Spotlight: The National – Trouble Will Find Me

Whether you think The National are boring self-pitiers or not, you can’t deny how consistent they’ve been. With a career that now spans fourteen years and six albums, their reputation precedes them, and heading towards the release of Trouble Will Find Me fans have naturally formed high expectations. Let me first be clear in saying that there are no real surprises on this record – no reinvention, no clean slate, no turning of the tables. Characteristically, it’s a National record through and through, and on the surface some might find it hard to properly distinguish it from previous efforts. The morose melancholy is still here as usual, peppered with Matt Berninger’s distinctive tones and the same off-kilter lyricism that we saw on High Violet three years ago – but where High Violet saw The National finally gain some mainstream attention,Trouble Will Find Me has nothing to prove, and as such the focus has been allowed to shift.

the-national-trouble-will-find-meThis time around, it seems that there has been more thought given to the tracks’ musical qualities. Firstly, the band has injected the album with odd time signatures, purposefully rather than as bragging rights. The 9/8 of opener ‘I Should Live In Salt’ makes for an interesting listen – I’d compare the extra beat to the strange sensation of uncertainty when your foot plummets through the space you thought was an extra step at the top of the staircase. In a Q&A on Reddit, guitarist Aaron Dessner said that the odd meters mean “we have to pay more attention to what we’re doing”, and whilst they haven’t completely forgone the anthemic appeal of songs such as ‘Mr. November’ or more recently ‘Bloodbuzz Ohio’, they’re clearly more intent on delivering interesting instrumentation and challenging themselves as musicians.

What particularly struck me were the several nods to influences, whether by name or musically. From “Don’t Swallow The Cap”, the line “If you want to see me cry / Play ‘Let It Be’ / Or ‘Nevermind” refers to albums from The Replacements and Nirvana, whilst the guitar picking on “I Need My Girl” is reminiscent of the stylings of a friend of Berninger and co, Sufjan Stevens. These extra feathers in their cap reinforce the idea that the band reached terminal velocity with High Violet and now want to decelerate in as engaging a way as possible. The themes here are certainly more varied – the typical musings of love lost, opportunities squandered and ‘the city’ have remained, but they are accompanied by explorations of religion (“God loves everybody, don’t remind me,”) and personal submission (“Do my crying underwater / I can’t get down any farther / All my drowning friends can see.”)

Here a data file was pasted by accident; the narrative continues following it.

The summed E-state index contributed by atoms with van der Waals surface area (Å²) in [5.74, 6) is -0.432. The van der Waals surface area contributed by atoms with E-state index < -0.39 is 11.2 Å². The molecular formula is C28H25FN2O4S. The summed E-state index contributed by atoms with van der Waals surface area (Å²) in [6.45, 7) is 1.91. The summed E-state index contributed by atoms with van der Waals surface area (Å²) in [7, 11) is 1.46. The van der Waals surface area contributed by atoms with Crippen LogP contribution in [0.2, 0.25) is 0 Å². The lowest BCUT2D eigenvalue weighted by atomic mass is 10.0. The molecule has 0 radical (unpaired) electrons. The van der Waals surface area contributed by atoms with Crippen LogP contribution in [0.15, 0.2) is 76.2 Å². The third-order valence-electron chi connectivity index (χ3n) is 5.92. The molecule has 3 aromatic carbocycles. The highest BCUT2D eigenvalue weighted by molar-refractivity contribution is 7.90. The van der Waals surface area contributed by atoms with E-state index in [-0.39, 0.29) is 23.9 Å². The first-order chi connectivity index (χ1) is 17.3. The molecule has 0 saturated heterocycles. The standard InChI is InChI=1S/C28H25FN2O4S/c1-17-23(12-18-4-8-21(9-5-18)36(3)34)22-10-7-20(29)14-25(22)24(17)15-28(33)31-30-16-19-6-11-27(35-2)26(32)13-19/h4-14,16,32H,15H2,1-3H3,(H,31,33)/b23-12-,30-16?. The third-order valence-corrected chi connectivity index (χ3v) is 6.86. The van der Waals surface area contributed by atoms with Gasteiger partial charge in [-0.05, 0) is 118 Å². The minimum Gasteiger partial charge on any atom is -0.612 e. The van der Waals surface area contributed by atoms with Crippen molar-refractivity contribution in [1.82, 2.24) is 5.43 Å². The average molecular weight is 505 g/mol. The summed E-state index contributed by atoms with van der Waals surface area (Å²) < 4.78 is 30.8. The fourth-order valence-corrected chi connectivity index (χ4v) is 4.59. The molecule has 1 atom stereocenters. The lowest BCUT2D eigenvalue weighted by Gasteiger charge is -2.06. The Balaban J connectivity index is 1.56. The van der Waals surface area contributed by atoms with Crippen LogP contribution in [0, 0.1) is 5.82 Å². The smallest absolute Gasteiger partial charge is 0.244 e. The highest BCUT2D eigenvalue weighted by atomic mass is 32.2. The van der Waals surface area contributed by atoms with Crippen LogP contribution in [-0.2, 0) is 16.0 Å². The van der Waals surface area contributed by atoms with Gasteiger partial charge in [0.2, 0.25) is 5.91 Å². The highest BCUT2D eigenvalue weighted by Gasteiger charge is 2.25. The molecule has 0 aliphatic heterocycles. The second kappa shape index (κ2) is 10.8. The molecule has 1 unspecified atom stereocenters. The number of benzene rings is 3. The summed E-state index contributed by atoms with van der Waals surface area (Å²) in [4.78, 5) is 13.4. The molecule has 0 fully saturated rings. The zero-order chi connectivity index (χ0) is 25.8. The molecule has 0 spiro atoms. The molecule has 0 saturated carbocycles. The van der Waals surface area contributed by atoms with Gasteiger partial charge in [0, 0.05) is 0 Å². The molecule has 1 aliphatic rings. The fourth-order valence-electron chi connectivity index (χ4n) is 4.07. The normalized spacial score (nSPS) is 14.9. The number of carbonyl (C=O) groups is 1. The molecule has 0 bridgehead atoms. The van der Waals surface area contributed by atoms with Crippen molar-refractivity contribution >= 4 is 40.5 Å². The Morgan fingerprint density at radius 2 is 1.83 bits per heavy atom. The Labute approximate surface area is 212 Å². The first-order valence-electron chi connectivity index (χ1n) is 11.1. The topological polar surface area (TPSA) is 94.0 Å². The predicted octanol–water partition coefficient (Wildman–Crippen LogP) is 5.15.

Technicalities of time signatures and influences aside, it’s important to note that the tracks themselves are as alluring as ever, with some tracks sharing breathing space with utmost National treasures. Sitting in the middle of the album, ‘This Is The Last Time’ sways above an encapsulating bassline, and the rhythm of the vocals just sounds so good with each line being shifted a beat over: “Oh, but your love is such a / Swamp, you don’t think before you / Jump”. Matt is trying to expand on what he can do with his typically deep mumble, and Trouble Will Find Me sees his vocal melodies at their most diverse. At times, he’s really singing rather than drawling, and many of the album’s bridges have double tracked vocals, adding a misty, endearing touch to the proceedings.

Ultimately, Trouble Will Find Me is unlikely to win many more fans for The National – if you didn’t like them before, you probably won’t like them now – but I’m sure the Brooklyn boys will have no problem with that. After all, I would surmise that they made this album for themselves, to stretch their capabilities and to keep them from morphing into bloated self-indulgent stadium-rockers. Luckily, they understand that the band won’t last forever. I’m quite content to stroll into the sunset with them.

Ashley Collins
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Ashley Collins

Ashley is a Noted co-founder, scribbling his thesaurused thoughts on music and all its accessories from his South England sty.
Ashley Collins
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